David Cameron went into a meeting of EU leaders tonight facing criticism over his choice for Britain’s European commissioner amid tough talks over who should fill senior posts in Brussels.
On Tuesday, the Prime Minister named Lord Hill as Britain’s choice for one of the EU Commission jobs, which are shared between the 28 member states.
But Mr Cameron came under fire today from Martin Schulz, the President of the European Parliament, who said MEPs in the assembly – which has to rubber-stamp all Commission posts – could refuse to back Lord Hill if he proved to be too Eurosceptic.
“I cannot imagine Hill, whose views – in as far as he’s got any – are radically anti-European, getting a majority in the European Parliament,” Mr Schulz told the German radio station, Deutschlandfunk. “It remains to be seen whether Mr Hill is unprejudiced towards us.”
A spokesperson for Mr Cameron said Lord Hill “shares the Prime Minister’s views in terms of the need for Europe to reform and changing Britain’s relationship”, but insisted Mr Cameron “is very confident he [Hill] will command wide respect”.
Britain is hoping for an influential economic portfolio for Lord Hill, but that would need the backing of the Commission President, Jean-Claude Juncker, whose appointment Mr Cameron tried to block.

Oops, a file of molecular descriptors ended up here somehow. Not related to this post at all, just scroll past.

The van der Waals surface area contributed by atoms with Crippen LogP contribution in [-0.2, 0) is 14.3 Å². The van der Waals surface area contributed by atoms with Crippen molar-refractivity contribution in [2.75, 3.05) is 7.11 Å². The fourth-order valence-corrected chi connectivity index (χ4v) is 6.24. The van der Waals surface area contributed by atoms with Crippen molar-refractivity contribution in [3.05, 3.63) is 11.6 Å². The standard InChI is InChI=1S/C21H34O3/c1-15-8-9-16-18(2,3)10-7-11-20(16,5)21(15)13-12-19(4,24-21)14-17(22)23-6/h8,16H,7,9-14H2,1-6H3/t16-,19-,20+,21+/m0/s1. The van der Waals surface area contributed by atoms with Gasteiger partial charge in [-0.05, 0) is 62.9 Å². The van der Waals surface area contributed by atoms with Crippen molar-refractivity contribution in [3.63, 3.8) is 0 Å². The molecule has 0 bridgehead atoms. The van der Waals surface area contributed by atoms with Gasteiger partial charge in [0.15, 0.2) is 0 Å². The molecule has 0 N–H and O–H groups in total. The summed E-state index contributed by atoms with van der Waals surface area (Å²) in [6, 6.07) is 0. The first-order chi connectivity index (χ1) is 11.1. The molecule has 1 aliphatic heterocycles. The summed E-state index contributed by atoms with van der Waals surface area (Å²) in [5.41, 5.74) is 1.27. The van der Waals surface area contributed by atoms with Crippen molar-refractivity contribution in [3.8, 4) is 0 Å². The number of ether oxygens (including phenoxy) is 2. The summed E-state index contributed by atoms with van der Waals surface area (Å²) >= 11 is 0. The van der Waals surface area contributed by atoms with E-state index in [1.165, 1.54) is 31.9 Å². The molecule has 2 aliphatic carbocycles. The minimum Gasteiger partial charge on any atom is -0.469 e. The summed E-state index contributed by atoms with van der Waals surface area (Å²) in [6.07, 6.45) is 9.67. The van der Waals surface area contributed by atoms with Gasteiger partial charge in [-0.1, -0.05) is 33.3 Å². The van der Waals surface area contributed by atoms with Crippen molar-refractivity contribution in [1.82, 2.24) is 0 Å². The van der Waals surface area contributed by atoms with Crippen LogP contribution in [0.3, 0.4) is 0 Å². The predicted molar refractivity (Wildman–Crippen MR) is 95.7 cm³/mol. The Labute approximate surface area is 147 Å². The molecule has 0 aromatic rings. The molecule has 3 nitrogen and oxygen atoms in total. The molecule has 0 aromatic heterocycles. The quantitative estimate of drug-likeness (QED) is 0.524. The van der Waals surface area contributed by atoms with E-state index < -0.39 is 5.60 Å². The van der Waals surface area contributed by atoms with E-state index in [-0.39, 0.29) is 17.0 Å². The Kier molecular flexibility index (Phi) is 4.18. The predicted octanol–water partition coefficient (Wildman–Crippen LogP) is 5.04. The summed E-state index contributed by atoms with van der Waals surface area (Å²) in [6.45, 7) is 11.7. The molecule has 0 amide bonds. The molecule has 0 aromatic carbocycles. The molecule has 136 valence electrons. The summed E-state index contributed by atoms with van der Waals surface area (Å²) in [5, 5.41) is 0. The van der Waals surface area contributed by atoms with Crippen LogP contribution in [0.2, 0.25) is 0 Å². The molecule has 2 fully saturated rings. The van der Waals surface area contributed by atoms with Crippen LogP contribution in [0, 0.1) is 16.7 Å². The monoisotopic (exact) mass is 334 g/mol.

While Mr Cameron was expected to lobby for Lord Hill on the sidelines of the Brussels dinner, no final decision will be made.
The talks were instead due to focus on finding a successor for Britain’s Catherine Ashton, who is stepping down this year as the commissioner responsible for foreign affairs.
While Italy’s current Foreign Minister, Federica Mogherini, was an early favourite, some east European and Baltic nations are concerned Rome did not take a firm enough stance against Russia in the Ukraine crisis.
They would prefer a candidate from Eastern Europe, with Bulgaria’s Kristalina Georgieva – currently the EU’s aid commissioner – and Polish Foreign Minister Radoslaw Sikorski both potential compromise candidates.
The 28 leaders may also agree on a successor to Belgium’s Herman Van Rompuy who chairs the leadership summits as President of the European Council. The current Danish Prime Minister, Helle Thorning-Schmidt, and Ireland’s Taoiseach, Enda Kenny, are both in the running.Reuse content